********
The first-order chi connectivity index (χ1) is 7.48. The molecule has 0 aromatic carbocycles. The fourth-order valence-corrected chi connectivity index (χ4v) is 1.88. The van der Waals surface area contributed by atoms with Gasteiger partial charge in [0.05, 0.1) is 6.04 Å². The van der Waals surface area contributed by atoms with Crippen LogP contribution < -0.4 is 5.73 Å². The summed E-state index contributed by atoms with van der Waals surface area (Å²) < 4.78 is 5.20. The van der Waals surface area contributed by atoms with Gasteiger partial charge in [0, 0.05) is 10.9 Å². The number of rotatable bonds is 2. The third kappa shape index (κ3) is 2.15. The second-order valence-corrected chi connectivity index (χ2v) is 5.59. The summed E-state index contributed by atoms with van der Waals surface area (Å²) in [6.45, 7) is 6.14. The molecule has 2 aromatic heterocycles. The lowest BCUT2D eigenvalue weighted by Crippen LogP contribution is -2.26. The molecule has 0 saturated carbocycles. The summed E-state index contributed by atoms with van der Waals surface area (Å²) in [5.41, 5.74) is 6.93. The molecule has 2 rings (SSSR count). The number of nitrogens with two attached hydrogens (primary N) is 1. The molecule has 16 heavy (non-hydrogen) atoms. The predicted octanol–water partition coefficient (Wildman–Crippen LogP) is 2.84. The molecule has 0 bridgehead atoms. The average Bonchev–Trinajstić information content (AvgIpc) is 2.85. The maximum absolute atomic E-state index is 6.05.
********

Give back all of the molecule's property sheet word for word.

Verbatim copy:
The first-order chi connectivity index (χ1) is 7.48. The molecule has 0 aromatic carbocycles. The fourth-order valence-corrected chi connectivity index (χ4v) is 1.88. The van der Waals surface area contributed by atoms with Gasteiger partial charge in [0.05, 0.1) is 6.04 Å². The van der Waals surface area contributed by atoms with Crippen LogP contribution < -0.4 is 5.73 Å². The summed E-state index contributed by atoms with van der Waals surface area (Å²) < 4.78 is 5.20. The van der Waals surface area contributed by atoms with Gasteiger partial charge in [0, 0.05) is 10.9 Å². The number of rotatable bonds is 2. The third kappa shape index (κ3) is 2.15. The second-order valence-corrected chi connectivity index (χ2v) is 5.59. The summed E-state index contributed by atoms with van der Waals surface area (Å²) in [6.45, 7) is 6.14. The molecule has 2 aromatic heterocycles. The lowest BCUT2D eigenvalue weighted by Crippen LogP contribution is -2.26. The molecule has 0 saturated carbocycles. The summed E-state index contributed by atoms with van der Waals surface area (Å²) in [5.41, 5.74) is 6.93. The molecule has 2 rings (SSSR count). The number of nitrogens with two attached hydrogens (primary N) is 1. The molecule has 16 heavy (non-hydrogen) atoms. The predicted octanol–water partition coefficient (Wildman–Crippen LogP) is 2.84. The molecule has 0 bridgehead atoms. The average Bonchev–Trinajstić information content (AvgIpc) is 2.85. The maximum absolute atomic E-state index is 6.05.